Seek clarification from SEC lawyers
On November 30, Judge Robert Shelby of the U.S. District Court for the District of Utah ruled that the U.S. may have presented “misleading” evidence to persuade the court to freeze the assets of crypto-asset (virtual currency) companies. The Securities and Exchange Commission (SEC) was ordered to explain why.
In the lawsuit, filed in July, the SEC alleges that Digital Licensing Inc. (also known as DEBT Box) sold unregistered securities called “node licenses” to thousands of investors for $49 million (approximately $7.2 billion). yen) Claimed to have defrauded the customer. It has filed an application seeking a temporary restraining order (TRO) against the company.
After a hearing with the SEC, the Utah District Court issued a TRO freezing DEBT Box’s assets, but in September the defendants filed a motion to revoke the TRO. At the hearing on this petition, the court concluded that the TRO was inadvertently issued and vacated the TRO because the SEC did not show that failure to issue the TRO would cause “irreparable harm.”
During the hearing, the court found that some of the statements made by the SEC in support of the TRO application were “false or misleading.” He said he may seek clarification from the SEC at a later date.
According to the disclosure order, the SEC alleges that the defendant is attempting to transfer assets and investor funds overseas as the basis for the TRO. He cited bank statements and account closures as evidence. Additionally, SEC attorney Michael Welsh testified in court as follows:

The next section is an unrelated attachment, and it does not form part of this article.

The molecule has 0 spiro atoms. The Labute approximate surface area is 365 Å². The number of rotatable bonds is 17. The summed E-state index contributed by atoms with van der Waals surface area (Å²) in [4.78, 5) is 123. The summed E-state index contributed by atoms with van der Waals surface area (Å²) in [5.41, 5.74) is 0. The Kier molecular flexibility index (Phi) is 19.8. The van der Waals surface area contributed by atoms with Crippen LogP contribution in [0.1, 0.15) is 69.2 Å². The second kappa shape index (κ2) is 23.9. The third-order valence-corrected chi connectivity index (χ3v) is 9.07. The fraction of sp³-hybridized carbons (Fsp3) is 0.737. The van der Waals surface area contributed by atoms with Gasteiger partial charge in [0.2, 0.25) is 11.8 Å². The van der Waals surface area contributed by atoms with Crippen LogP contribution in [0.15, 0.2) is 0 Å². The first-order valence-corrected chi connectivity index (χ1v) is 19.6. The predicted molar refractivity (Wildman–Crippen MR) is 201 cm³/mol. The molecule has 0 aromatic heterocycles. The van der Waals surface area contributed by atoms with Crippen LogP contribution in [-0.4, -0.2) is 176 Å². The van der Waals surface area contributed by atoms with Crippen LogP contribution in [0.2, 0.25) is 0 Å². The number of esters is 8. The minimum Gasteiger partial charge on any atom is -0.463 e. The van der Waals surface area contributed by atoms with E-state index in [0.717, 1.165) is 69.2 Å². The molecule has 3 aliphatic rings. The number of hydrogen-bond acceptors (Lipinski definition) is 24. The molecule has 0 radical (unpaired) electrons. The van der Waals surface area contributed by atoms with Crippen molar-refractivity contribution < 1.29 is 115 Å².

During a break, screening staff briefed them on the ongoing investigation. In the past 48 hours, the defendant has also closed additional bank accounts, approximately 33 bank accounts, although hard numbers are not available.
The court interpreted this testimony to mean that the defendant closed 33 bank accounts within 48 hours.
Additionally, this, combined with the SEC’s allegation that the defendants made the social media sites inaccessible to SEC investigative staff, is the most important evidence that “immediate irreparable harm will result unless a TRO and asset freeze is issued.” The court has decided that.
Defendant’s argument and evidence
Meanwhile, the defendants argued in their September motion to cancel the TRO that the SEC misled the court.
There were no account closures in July when Attorney Welsh testified, and he provided documents showing 13 DEBT Box accounts that had been closed by January 2023. He refuted the “closure of 33 accounts within 48 hours” as baseless. Additionally, the account had been closed by the bank, not the defendant.
According to Judge Shelby’s document, the SEC also “tacitly acknowledged” this fact.
The TRO against DEBT Box was canceled in October.
In the order to disclose reasons, the court presents the following arguments.
- SEC made materially false and misleading representations in violation of Rule 11 of the Rules of Civil Procedure
- This statement was made by a federal agency
- A TRO is an emergency measure that gives the trustee significant powers, including freezing all accounts and assets held by the defendant.
- In consideration of this special authority, the court pays close attention to the circumstances surrounding the acquisition of a TRO.
For these reasons, the court ordered the SEC to “show cause why the court should not impose sanctions on the SEC.”
The SEC has been asked to provide a response within two weeks.
connection:U.S. House of Representatives passes industry protection bill banning use of funds used to crack down on SEC crypto companies
connection:U.S. government watchdog GAO says “SEC virtual currency accounting bulletin is subject to Congressional review” – will it nail the SEC’s act of overstepping its authority?